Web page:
new work by Erika Johnson and Daniel Maidman
Brew House Space 101
2100 Mary Street, Pittsburgh
October 15 - November 6, 2011
Opening Reception on October 15 from 7:00 - 10:00 pm
Free public workshop October 22, 2:00 - 4:00 pm
FOR IMMEDIATE RELEASE
For press inquiries please contact Erika Johnson at 412-996-2836 or email
Erika Johnson began making low-resolution microscopic video in 2010 after attending a workshop at Carnegie Mellon's Studio for Creative Inquiry. With a simple reversed-lens webcam, she photographs the tiny creatures that inhabit Pittsburgh's rivers and urban ponds. small neighbors/Microbiota incorporates video and stills, a live microscopic installation, and Brooklyn-based artist Daniel Maidman's lush oil paintings based on Johnson's
The exhibition at the Brew House (2100 Mary Street, Pittsburgh, PA 15203) opens with a public reception from 7 - 10 pm on Saturday, October 15, and continues through November 6. The gallery will be open to the public on October 17, 22 and 24 and on November 5 from 2 - 6 pm. Patrons may also call 412-996-2836 or email email@example.com to schedule an appointment.
On Saturday, October 22, Erika Johnson will offer a free hands-on "small neighbors" community workshop for all ages. Participants will learn about the technology used to make the work, and will also learn to identify and draw some of the protozoa and phytoplankton that live in the puddles, ponds, and rivers around us.
Erika Johnson makes installations that explore mutual entanglement, desire, memory, and community. She has had solo exhibitions at Nashville's Plowhaus, Twist, Blend Studio, and Parthenon galleries, and at the Kelly-Strayhorn Theater in Pittsburgh. Her 2009 work Curtain was named Best Installation by the Nashville Scene, and she was commissioned to create a permanent installation for the Robert Penn Warren Center for the Humanities at Vanderbilt University. Johnson has taught workshops on assemblage and book and paper arts at the Union Project and Kelly Strayhorn Theater in Pittsburgh, at Vanderbilt University, and numerous other venues in Nashville, TN. She works at the Pittsburgh Center for Creative Reuse.
About this work, she says: "The lens of my little camera, with its smudges and limitations, is a rabbit hole through which I descend into an enchanted universe. The small citizens of the water around us are both ubiquitous and mysterious. While billions of protozoa – more than all the people on the planet – may live in a single pond, i can spend hours watching a single philodina in a pickle jar. At the intersections of science and art, of taxonomy and beauty, I consider interconnectedness, cathexis, pets and ethics, complexity, and death."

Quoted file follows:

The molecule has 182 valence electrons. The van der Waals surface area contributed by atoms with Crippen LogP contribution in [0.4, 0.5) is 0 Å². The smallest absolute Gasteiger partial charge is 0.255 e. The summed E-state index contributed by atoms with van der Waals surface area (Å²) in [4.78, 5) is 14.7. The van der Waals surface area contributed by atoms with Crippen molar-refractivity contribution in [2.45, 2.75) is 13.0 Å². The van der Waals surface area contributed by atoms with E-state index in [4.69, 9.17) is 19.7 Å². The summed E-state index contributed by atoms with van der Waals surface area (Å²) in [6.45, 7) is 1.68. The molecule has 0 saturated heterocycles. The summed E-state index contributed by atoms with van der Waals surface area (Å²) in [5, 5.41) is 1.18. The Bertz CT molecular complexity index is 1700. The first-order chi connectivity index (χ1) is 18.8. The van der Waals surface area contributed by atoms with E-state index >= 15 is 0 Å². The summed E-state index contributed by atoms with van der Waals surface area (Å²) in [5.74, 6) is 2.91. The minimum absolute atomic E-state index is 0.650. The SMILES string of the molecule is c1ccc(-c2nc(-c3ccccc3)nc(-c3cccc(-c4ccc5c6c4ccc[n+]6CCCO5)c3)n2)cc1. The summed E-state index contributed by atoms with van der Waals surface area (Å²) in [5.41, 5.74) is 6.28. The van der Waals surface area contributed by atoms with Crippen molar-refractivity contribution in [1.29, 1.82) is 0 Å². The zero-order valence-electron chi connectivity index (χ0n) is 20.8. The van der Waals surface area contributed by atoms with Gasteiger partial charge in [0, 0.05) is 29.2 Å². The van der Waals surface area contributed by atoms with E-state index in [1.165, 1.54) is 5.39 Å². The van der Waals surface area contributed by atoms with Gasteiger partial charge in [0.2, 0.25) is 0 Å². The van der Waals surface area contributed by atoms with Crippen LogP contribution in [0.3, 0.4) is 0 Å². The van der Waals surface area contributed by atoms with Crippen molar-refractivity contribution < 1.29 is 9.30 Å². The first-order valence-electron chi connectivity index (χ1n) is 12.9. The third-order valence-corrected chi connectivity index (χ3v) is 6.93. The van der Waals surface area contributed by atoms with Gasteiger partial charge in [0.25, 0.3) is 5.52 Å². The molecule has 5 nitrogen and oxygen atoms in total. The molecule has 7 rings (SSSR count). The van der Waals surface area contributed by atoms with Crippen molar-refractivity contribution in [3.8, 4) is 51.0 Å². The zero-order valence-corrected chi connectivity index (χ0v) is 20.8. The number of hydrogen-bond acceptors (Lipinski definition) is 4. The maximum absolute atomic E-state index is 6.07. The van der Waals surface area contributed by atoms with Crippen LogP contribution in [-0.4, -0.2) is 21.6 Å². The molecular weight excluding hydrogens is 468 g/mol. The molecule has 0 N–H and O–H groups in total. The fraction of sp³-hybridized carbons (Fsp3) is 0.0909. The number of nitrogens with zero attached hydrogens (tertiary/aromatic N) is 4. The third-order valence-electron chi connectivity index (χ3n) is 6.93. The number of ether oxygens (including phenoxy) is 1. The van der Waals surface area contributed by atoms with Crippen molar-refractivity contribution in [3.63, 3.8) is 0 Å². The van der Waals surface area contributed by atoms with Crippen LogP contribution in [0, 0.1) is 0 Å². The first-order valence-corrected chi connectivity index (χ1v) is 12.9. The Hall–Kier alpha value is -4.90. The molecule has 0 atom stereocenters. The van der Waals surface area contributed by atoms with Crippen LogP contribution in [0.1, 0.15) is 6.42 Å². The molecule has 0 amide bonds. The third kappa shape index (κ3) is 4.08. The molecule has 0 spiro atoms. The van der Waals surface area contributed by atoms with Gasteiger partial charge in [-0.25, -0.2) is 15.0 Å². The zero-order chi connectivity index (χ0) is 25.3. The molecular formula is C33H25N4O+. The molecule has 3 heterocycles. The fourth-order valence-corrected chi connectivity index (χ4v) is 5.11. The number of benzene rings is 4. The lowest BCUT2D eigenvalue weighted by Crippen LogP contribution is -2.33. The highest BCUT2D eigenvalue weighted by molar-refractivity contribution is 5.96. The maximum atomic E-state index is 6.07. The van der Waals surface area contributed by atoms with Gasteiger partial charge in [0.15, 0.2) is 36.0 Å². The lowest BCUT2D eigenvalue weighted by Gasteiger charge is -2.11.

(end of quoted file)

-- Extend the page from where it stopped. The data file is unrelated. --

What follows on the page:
Johnson's collaborator, Daniel Maidman, was inspired by her work to create a series of paintings depicting the world of the microscopic.
Daniel Maidman’s current paintings range from the figure and portraiture to still lives, machines, and cityscapes. His work has been shown in juried shows in New York, California, Ohio, Missouri, and Oregon, and at Gallery Mess, the restaurant of the Saatchi Gallery in London. His paintings or words have been published by ARTnews, American Art Collector, International Artist, American Artist, Poets/Artists, and SUNY-Potsdam. His writing on Da Vinci will be taught at DePaul University later this year. His work is included in, among others, the collections of entrepeneur Howard Tullman, novelist China Miéville, and author Kathleen Rooney. He is represented by Gitana Rosa Gallery in Brooklyn, NY, and Hilliard Gallery in Kansas City,
About the Microbiota paintings, Maidman says, "We are accustomed to paintings of life in a recognizable world: solid, large, and invested with familiar meanings. There is no reason the same painterly techniques so well suited to a figure, a still life, or a landscape, can't turn their attention to a world utterly alien, defined by buoyancy, translucence, and eccentric strategies of survival. Broadening our perspective to include the tiny and transitory, things that barely exist at all, meshes us more tightly to all the faces of our miraculous world. By considering the microbe, we enrich and deepen our sense of beauty - in other words, our humanity."
Located in the old Duquesne Brewery Building in Pittsburgh's historic South Side, Brew House SPACE 101 is an alternative exhibition space with a mission to represent emerging and underrepresented artists in all media as well as hosting a broad range of community projects. Each year several exhibitions are selected from proposals.
More information at www.philodina.com
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